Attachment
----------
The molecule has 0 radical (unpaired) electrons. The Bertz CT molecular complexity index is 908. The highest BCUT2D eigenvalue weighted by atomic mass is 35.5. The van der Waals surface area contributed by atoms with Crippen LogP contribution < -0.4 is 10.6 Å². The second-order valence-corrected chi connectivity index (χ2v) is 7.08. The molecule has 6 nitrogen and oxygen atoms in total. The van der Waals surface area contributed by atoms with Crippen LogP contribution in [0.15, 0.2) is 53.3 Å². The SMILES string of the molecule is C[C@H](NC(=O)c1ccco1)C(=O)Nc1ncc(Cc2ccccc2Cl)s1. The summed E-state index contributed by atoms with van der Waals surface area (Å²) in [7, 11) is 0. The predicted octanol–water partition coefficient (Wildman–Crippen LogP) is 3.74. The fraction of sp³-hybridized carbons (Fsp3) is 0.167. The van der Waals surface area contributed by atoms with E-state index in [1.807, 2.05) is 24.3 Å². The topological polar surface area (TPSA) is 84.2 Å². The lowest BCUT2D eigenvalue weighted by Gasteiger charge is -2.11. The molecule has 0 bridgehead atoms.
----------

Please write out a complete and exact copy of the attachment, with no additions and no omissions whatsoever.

The molecule has 0 radical (unpaired) electrons. The Bertz CT molecular complexity index is 908. The highest BCUT2D eigenvalue weighted by atomic mass is 35.5. The van der Waals surface area contributed by atoms with Crippen LogP contribution < -0.4 is 10.6 Å². The second-order valence-corrected chi connectivity index (χ2v) is 7.08. The molecule has 6 nitrogen and oxygen atoms in total. The van der Waals surface area contributed by atoms with Crippen LogP contribution in [0.15, 0.2) is 53.3 Å². The SMILES string of the molecule is C[C@H](NC(=O)c1ccco1)C(=O)Nc1ncc(Cc2ccccc2Cl)s1. The summed E-state index contributed by atoms with van der Waals surface area (Å²) in [7, 11) is 0. The predicted octanol–water partition coefficient (Wildman–Crippen LogP) is 3.74. The fraction of sp³-hybridized carbons (Fsp3) is 0.167. The van der Waals surface area contributed by atoms with E-state index in [1.807, 2.05) is 24.3 Å². The topological polar surface area (TPSA) is 84.2 Å². The lowest BCUT2D eigenvalue weighted by Gasteiger charge is -2.11. The molecule has 0 bridgehead atoms.